Poverty Reduction and Growth: Virtuous and Vicious Circles

Poverty Reduction and Growth: Virtuous and Vicious Circles

Poverty Reduction and Growth: Virtuous and Vicious Circles

Poverty Reduction and Growth: Virtuous and Vicious Circles

Synopsis

That raising income levels alleviates poverty, and that economic growth can be more or less effective in doing so, is well known and has received renewed attention in the search for pro-poor growth. What is less well explored is the reverse channel: that poverty may, in fact, be part of the reason for a country's poor growth performance. This more elaborated view of the development process opens the door to the existence of vicious circles in which low growth results in high poverty and high poverty in turn results in low growth.'Poverty Reduction and Growth' is about the existence of these vicious circles in Latin America and the Caribbean about the ways and means to convert them into virtuous circles in which poverty reduction and high growth reinforce each other. Through its analysis of fresh data and the attention it pays to issues such as the persistent inequality in the region, the role played by various microdeterminants of income, and the potential existence of human capital underinvestment traps, this title should be a valuable contribution to the current regional debate on poverty and growth, a debate that is critical to the design of policies conducive to enhancing welfare in all is dimensions among the poor of Latin America and the Caribbean.

Excerpt

This chapter reviews recent trends in poverty and inequality in Latin America and the Caribbean, along with the well
known concerns about the implications of static measures of poverty and inequality. The review shows that such concerns
are not merely conceptual curiositiesincorporating them in the analysis can and does lead to very different conclusions
about the evolution of welfare in the region and complicates inferences about the effect of growth on the welfare of the poor.
As important, however, these more complete measures of welfare open several additional channels through which poverty or
inequality can affect growth.

THE PERSISTENCE OF HIGH LEVELS OF poverty remains the central disappointment of the last 20 years in Latin America. This chapter begins by presenting the standard indicators of income poverty and inequality for the region—the share of the population living below $2 a day and Gini coefficients—their recent evolution, and some caveats surrounding the conclusions we draw from them.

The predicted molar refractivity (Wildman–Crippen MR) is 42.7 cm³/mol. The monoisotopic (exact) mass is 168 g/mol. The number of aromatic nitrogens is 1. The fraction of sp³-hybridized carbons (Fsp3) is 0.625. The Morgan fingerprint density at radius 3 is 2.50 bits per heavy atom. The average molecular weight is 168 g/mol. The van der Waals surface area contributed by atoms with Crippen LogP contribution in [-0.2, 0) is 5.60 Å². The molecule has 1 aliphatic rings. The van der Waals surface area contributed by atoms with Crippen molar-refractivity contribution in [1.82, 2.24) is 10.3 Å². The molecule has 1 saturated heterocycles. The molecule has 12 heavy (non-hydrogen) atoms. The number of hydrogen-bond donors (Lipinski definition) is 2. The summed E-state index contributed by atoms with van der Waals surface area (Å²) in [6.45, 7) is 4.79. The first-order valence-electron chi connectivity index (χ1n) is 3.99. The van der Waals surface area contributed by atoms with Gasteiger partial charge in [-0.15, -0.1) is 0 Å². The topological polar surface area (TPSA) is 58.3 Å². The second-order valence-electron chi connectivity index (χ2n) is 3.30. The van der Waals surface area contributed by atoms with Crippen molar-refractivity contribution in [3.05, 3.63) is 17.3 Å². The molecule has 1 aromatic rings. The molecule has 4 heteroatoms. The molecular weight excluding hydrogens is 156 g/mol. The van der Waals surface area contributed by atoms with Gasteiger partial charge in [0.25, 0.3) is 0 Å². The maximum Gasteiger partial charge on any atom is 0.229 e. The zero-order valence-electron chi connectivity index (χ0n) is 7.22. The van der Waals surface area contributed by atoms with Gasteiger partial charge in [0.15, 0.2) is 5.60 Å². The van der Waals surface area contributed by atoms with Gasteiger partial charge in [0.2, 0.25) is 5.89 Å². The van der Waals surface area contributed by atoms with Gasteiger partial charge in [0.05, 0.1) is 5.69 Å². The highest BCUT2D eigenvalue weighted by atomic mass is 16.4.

However, it has long been acknowledged that such indicators are very imperfect measures of well-being, both of the poor and of the society as a whole. Many of the points made in this chapter were foreshadowed in Kuznets’s seminal “Economic Growth and Income Inequality,” published in 1955; others were made by Sen (1985). Yet in the context of understanding the reinforcing relationship between growth and poverty reduction, these points gain renewed importance. First, to understand how growth may affect the poor, we need to understand the channels through which different characteristics of growth affect the quality of life of individuals across dimensions of well-being, across their lives, and across generations.

Second, excessive narrowness in understanding poverty can lead to overlooking important channels through which the reverse causality may occur and thus prevents the fullest understanding possible of the virtuous circles between poverty reduction and growth. As is generally the case with these reports, we aim not to provide the final word, but rather to contribute some new ideas or, in this case, some new evidence on old ideas, to the debate.

Income poverty

Table 2.1 suggests that the rate of income poverty in Latin America is 24.6 percent, based on a poverty line of $2 a day in purchasing power parity (PPP) weighted by population and using the latest available surveys. It is somewhat higher in Central America and Mexico (30 percent) and the Andean Community (31 percent) and lower in the countries of the Southern Cone (around 19 percent), which nonetheless have a larger number of the poor by virtue of their larger populations. The sample does not have comparable measures for the Caribbean as a whole, but the two most populous countries (excluding Cuba) have poverty rates of 16.4 percent (Dominican Republic) and 44.1 percent (Jamaica). Very similar patterns emerge when working with unweighted averages, which are more relevant when the analysis requires taking the country as the unit of analysis rather than the individual.

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